Making every bite count

25 October 2007

OK, ok

an explanation:
nope, not creme brulee. But close: easiest custard ever.
Cut off tops of tiny pumpkins, scoop out seeds and reserve tops. Sprinkle insides with cinnamon or pumpkin pie spice.
Mix one egg (or an egg white), one cup of vanilla soymilk, one tablespoon of brown sugar and a shake or two of cinnamon or pumpkin pie spice.
Pour into pumpkins and bake at 350 degrees until set, about 10 minutes.
Scoop out the pumpkin flesh with the custard when you serve it. And serve with the tops on!
I'll bet you're wondering why I have so many tiny pumpkins chez moi. Easy answer: I took them from a food and clothing drive. I robbed the needy of food, you say? No, not exactly. We gave pumpkins to people who donated and had dozens left over. Everyone else planned to set them out as decoration, but in my world, a jack-o-lantern or a tablescape ( is a waste of a good pumpkin. You're out of your gourd if you think I won't cook up those little pumpkins!
Tonight I'm going to make mini quiches inside pumpkins. If you're lucky (If I remember), I'll post it!

23 October 2007

explanation to come

veggie lasagna

Healthier lasagna: substitute ricotta for sliced soft tofu (left, bottom)
I don't use meat, so I add sliced zucchini, steamed kale, red pepper, onion and mushrooms.
You caught me: I used jarred sauce!
I used only two layers of noodles with all those veggies! Yum!

22 October 2007

Watch me!

Tarte tatin, take deux!

Remember that time I tried to make an authentic tarte tatin in my cast-iron skillet and the whole thing just sort of fell apart? I do. It didn't look very pretty.

When I get bored, I cook. I don't sit still well, so I cook to pass time when I'm at my parents' house. My grandparents were in town, and I knew we were having family dinner. I wanted to make something special, and I'd bought WAY too many apples at Findlay Market the day before.

Thus, tarte tatin, take deux!


four apples

brown sugar


pumpkin pie spice

pie crust (yes, I used a store-bought one)

butter. Not margarine, not olive oil, not soy butter. BUTTER.

Preheat oven to 400. Grease the bottom of a glass pie plate with butter. Place about a tablespoon of butter in small chunks throughout the bottom. Sprinkle about 2 T brown sugar in the pie pan. Meanwhile, peel, core and thinly slice the apples and put them in a bowl and sprinkle with brown sugar, cinnamon and pumpkin pie spice to keep them from browning. Arrange them in a circular pattern in the bottom. Sprinkle with another tablespoon of sugar, then bake for 10-15 minutes, until apples are soft and sugar is bubbling.

Roll out the pie crust and spread over the apples. Press down against the apples, then trim the excess. Brush with milk if desired, then bake for 10 minutes, until crust is cooked through.

To serve: And here's the big ta-da!

Get a plate ready and carefully place it upside down on top of the tart. Wearing oven mitts, carefully flip the pie pan on top of the plate. The apples should fall beautifully from the pan, revealing a gorgeous caramelized bottom.

Slice and serve with ice cream.

There will be no leftovers. I made two.

Six months, and still so happy!

For our six-month anniversary, Fred and I stayed in and dined on mussels, double-cream Camembert and a baguette, washed down with white wine. Perfection! Here's an estimation of the calories, etc. Leave out the butter for a much healthier meal!
Mussels are SO easy to prepare, and they're so delicious. Make sure you keep them cold (preferably on ice) when you get them home. Then give them a good scrub and remove the barb (the stringy part that might be sticking out). Do this just before you cook them because this will kill the mussel. (Yes, they're still alive.) Discard any cracked or damaged/open shells.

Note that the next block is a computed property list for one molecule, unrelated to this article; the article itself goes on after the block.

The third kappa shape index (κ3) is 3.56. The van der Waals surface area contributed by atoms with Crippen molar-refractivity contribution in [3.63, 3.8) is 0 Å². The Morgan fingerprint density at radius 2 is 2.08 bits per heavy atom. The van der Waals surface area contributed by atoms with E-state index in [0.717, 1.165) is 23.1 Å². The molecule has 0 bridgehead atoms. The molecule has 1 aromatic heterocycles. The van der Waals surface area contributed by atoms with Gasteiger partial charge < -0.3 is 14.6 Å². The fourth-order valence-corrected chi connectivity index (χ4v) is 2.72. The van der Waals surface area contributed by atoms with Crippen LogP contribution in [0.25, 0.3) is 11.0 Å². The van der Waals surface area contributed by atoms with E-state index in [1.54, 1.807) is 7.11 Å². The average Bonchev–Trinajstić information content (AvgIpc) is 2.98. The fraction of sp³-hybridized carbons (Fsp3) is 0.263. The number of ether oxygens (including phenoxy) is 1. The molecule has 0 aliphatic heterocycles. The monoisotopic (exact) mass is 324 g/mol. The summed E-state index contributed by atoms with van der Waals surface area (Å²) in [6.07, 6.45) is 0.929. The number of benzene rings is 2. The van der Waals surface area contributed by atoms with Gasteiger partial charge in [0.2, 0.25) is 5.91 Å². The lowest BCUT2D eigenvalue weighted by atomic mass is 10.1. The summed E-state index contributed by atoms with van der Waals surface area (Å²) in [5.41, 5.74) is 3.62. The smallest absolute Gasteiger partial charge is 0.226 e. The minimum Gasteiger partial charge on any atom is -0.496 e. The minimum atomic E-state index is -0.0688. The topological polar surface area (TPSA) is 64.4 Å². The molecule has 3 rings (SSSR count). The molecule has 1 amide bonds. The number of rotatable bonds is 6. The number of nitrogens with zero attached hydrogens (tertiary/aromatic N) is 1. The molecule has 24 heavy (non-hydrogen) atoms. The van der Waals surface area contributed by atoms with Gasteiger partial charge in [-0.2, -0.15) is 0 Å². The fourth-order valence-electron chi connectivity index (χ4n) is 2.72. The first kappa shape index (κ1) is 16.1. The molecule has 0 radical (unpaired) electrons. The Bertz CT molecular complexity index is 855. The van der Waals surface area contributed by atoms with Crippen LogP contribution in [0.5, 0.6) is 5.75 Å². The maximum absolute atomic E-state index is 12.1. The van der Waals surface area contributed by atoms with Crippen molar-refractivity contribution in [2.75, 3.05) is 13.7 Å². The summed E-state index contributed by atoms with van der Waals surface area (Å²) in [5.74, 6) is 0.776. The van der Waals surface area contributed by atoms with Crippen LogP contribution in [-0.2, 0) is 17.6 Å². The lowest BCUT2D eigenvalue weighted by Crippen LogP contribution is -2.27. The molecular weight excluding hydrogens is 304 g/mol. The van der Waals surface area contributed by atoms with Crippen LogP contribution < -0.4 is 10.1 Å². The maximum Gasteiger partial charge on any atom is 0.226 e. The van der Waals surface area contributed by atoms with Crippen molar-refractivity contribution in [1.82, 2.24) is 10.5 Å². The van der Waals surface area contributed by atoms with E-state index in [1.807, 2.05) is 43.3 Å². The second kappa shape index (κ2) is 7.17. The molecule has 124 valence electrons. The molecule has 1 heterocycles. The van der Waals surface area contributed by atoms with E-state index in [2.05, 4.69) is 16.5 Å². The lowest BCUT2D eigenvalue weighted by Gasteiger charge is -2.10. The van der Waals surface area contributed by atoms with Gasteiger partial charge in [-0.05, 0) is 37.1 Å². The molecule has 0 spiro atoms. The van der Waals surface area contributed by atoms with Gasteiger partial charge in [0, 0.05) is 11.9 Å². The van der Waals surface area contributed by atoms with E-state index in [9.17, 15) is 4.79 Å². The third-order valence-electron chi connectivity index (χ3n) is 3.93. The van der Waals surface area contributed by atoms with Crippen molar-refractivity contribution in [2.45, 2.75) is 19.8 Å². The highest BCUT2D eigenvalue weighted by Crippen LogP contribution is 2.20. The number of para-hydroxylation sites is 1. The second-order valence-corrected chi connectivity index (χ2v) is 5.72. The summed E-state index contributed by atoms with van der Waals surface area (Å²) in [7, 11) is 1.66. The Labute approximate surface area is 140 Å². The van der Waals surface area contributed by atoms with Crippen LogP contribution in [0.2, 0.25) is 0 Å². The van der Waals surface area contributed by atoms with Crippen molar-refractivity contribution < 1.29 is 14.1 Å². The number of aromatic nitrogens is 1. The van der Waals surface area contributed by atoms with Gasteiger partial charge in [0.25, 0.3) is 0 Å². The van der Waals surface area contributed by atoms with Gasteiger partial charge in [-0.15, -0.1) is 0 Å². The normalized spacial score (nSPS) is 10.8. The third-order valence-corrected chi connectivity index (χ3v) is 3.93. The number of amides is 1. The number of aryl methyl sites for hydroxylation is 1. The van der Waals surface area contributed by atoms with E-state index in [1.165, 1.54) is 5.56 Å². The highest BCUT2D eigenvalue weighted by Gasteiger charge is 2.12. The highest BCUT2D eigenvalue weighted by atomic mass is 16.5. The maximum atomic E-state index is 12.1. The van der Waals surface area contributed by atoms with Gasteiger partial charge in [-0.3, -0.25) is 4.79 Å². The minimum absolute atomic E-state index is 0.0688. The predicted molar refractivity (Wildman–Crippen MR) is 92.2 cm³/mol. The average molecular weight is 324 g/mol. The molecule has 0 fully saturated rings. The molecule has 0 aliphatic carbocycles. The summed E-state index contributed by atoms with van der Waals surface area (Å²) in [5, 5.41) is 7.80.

In your largest pasta pot, saute 1/2 white onion, chopped or 2 shallots, chopped in 1 T olive oil over medium heat. Add a pinch of red pepper flakes and a garlic clove, chopped. After two minutes, add a cup of white wine and let it come to a boil. Add the mussels, give them a stir and put on the lid. After abot 30 seconds, give them another stir. Within a minute, the mussels should be open. Drain the juices and put the mussels on a platter. (Throw out any closed mussels; they were dead and not safe to eat.) Strain the pan juices (there could be grit or sand from the mussels) and pour them back into the pot. Add 1 T butter and stir until it melts. Pour the sauce over the mussels and throw a handful of chopped flat-leaf parsley over the top. Serve with baguette. Eat with a loved one.

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Inspiration, in the form of soup...

For my dear friend Kristin Demers' last night in Cincinnati, we wanted to try someplace new, special and cheap. Myra's in Clifton fit the bill.
It's in a house across the street from a new development and strip mall in the middle of campus. Myra's is an institution on the UC campus -- it's been there since 1977.
There are myriad vegetarian dishes, plenty of ethnic choices (some of which even I hadn't heard of, like pulao) and tons of soups.
The place is tiny, so Fred and I arrived early and guiltily took over the largest table in the restaurant. After pita and tzatziki and a glass of Chablis, people started drifting in, as did the food. I had the most delicious wheatloaf with mushroom gravy, cheesy mashed potatoes and steamed veggies ... for $6.75.
Everybody ordered at least an appetizer and an entree, plus alcohol, and no one spent more than $15!!!
Myra's menu lists more than a dozen soups, and a board above the doorway lists the ones made fresh that day. Fred and I shared a bowl of the Thai pumpkin, and I also tried the Spinach Coconut....heavenly!
It's a rainy, chilly night, perfect for soup and sandwiches!

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